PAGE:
1.  Live a healthier lifestyle
This is a broad goal.  But I needed to make it such, because in years past, my goal was simply to lose weight.  Some years, this failed miserably, and others, I nailed it.  But as I'm getting older, I'm realizing that I not only want to lose a few pounds, but I want to change my eating habits so that I can have more energy throughout the day, and wisely plan to live a longer life (if the Lord allows).  This starts with what's on my plate, but also extends to exercising.  How will I do this?

- I will not give in to the fear of missing out of a food item when I go to a restaurant, and tell someone what I plan to order in advance
- I will seek to live within my calorie limits on my fitness app every day
- I will workout no more than 5 times a week, and no more than 60 minutes each time
- I will remind myself of the Gospel when I fail
- I will remember that God is the creator of every good and perfect gift, including all food and beverages.

There's a lot in here, some of which I am going to expound upon in future posts.  But the point is this:  I've often found that my whole day revolves around how many calories I can eat.  So I would have wild swings in how much I worked out, often trying to run enough so that I could eat a huge burger at Red Robin with countless refills of fries.  There's nothing wrong with running, and nothing wrong with Red Robin's huge burgers... except for the fact that too many of them will clog your arteries!  Instead, I want to remember that God gives limits and boundaries to actually give freedom, and be thankful for those boundaries.  I also want to remember that even grilled chicken and vegetables are blessings from God, and if I'm honest with myself, I really like them even though I often would rather pick the burger and fries.

There's also a fear of missing out, which I just don't need to give into.  More on that later.

2.  Spend More Time Thinking Strategically
If I'm not doing something, I can often wrestle with guilt.  But when I don't plan ahead and think about what I should do, I really wrestle with overworking, and then I end up not getting the most important things done, and I burnout.  Both of those are not honoring to Christ!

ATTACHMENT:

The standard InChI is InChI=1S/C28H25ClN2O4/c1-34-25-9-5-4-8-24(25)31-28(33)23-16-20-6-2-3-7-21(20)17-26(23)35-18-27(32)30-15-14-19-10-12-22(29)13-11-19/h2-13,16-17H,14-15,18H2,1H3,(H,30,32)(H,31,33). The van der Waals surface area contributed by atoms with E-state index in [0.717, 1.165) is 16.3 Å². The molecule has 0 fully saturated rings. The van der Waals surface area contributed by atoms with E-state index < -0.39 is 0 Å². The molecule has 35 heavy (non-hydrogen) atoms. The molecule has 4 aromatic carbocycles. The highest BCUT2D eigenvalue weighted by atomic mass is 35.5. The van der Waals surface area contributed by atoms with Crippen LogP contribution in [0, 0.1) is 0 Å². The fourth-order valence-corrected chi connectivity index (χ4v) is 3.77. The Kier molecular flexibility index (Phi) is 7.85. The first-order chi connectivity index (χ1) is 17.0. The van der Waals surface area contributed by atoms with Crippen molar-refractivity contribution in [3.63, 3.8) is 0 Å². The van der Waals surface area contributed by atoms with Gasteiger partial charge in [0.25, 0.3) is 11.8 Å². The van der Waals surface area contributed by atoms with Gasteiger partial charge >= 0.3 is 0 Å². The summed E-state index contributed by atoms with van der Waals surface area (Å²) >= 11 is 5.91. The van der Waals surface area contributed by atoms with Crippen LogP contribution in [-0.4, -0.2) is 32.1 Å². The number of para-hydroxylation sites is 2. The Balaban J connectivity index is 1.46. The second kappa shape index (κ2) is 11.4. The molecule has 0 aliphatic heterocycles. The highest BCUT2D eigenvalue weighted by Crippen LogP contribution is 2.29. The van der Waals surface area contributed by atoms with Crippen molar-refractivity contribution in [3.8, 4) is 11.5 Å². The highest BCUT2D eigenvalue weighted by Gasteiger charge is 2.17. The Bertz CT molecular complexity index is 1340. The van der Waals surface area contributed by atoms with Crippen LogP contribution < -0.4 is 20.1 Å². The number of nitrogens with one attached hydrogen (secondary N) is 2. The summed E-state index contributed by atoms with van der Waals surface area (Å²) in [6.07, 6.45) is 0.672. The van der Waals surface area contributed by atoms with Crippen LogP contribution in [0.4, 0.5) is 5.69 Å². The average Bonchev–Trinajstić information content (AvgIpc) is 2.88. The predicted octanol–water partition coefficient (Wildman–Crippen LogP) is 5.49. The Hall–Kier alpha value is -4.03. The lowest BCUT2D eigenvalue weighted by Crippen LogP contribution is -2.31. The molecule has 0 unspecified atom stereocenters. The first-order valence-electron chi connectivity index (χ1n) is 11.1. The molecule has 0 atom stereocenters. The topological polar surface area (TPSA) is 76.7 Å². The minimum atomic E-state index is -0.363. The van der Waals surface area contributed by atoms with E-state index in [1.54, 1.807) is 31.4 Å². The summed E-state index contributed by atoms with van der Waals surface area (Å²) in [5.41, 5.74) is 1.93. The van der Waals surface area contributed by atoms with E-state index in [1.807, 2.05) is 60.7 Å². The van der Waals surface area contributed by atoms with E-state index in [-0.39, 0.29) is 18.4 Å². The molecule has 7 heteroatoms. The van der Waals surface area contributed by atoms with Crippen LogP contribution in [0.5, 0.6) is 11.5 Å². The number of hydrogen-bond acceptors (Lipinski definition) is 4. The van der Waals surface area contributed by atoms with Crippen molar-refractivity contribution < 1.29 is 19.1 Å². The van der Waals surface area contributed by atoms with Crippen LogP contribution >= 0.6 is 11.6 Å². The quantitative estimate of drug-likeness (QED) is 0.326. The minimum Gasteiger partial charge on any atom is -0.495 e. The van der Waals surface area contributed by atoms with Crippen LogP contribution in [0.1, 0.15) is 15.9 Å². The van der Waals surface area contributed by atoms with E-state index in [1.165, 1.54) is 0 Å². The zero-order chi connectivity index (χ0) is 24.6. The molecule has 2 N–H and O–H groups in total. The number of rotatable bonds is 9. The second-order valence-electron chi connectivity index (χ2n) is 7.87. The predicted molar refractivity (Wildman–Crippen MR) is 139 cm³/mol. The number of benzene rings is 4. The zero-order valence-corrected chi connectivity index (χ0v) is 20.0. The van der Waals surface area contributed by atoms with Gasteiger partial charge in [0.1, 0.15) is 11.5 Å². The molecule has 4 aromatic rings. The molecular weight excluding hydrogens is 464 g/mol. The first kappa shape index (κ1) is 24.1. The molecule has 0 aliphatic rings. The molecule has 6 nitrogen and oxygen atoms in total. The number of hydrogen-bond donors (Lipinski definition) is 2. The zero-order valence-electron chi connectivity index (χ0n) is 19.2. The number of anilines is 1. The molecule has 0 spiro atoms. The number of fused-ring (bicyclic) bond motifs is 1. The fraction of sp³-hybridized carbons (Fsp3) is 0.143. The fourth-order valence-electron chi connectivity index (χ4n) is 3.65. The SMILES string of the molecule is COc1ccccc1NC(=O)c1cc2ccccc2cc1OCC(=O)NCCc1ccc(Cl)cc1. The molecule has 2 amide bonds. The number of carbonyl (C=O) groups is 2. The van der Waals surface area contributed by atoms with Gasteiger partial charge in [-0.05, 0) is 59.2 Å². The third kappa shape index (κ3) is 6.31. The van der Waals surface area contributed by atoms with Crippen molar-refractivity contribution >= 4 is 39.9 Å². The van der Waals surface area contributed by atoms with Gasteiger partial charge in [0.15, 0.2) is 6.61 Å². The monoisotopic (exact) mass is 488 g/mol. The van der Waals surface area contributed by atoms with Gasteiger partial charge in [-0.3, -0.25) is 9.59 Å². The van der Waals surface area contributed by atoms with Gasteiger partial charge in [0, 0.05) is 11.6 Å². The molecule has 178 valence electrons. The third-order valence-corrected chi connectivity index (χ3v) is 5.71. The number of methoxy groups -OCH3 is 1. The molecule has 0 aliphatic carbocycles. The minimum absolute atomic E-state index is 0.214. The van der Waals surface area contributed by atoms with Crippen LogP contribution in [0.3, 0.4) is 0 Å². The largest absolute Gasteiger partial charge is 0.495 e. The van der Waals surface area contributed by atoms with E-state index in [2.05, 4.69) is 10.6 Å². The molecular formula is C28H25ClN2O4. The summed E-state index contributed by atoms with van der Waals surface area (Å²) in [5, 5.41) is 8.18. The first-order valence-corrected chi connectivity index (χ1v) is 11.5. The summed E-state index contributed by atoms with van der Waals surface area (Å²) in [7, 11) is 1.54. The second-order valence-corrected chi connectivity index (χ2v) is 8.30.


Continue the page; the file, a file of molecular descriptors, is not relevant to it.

So, I want to spend more time each week thinking about my priorities as a Christian, husband, father, missionary, and member of my church.  Some of the things I hope to implement are:

- Spend at least a half hour planning out the week on Monday.  Once a month, take an hour to think through the month, evaluate priorities and goals, and help course correct
- Be involved in a small group and sunday school at my home church
- Do not miss date night.  Ever.  (unless somethin... NO, EVER)
- Take at least one day off each week, and do something to rest and re-energize my soul, this includes not answering my phone, not checking e-mail, and reading books that are non-ministry related.

One caveat: Obviously, if there is an emergency, I will miss date night.  But, how often do you and I feel like something is an emergency when it clearly is not? 

3.   Choose to pursue Jesus through prayer and His Word regularly and frequently, rather than other comforts
As I look around me, I find myself more desperate and dependent on the Lord than ever.  Yet I often don't come to Him until I feel deeply overwhelmed.  I frequently choose comforts, yet still end up overwhelmed.  I want to find rest for my soul, and so I want to remind myself that there is no greater rest that to rest in the person of Christ.

- Wake up each morning with Heather and spend time praying the Psalms together
- Listen to scripture during morning workouts
- Use car time and walking time to pray, rather than to listen to music
- Pray for people, situations, world events, and circumstances as they come to mind.

I'll elaborate more in future posts as to why these three things, but I am hopeful that this is an encouragement to you all.  It's good to desire good, Godly change in areas of our life.  And the New Year is a good opportunity to "reset."  However, my hope can not be in changing in these three areas.  In fact, my only hope to change at all rests in the power of the Spirit that dwells so richly in me.  And that only comes from believing the Gospel, that Jesus died so I could live, and walk in newness of life.  My prayer is that, even more this year, that I would walk more deeply with Him in grace and truth.   Would He empower you to do that as well.

Happy 2017!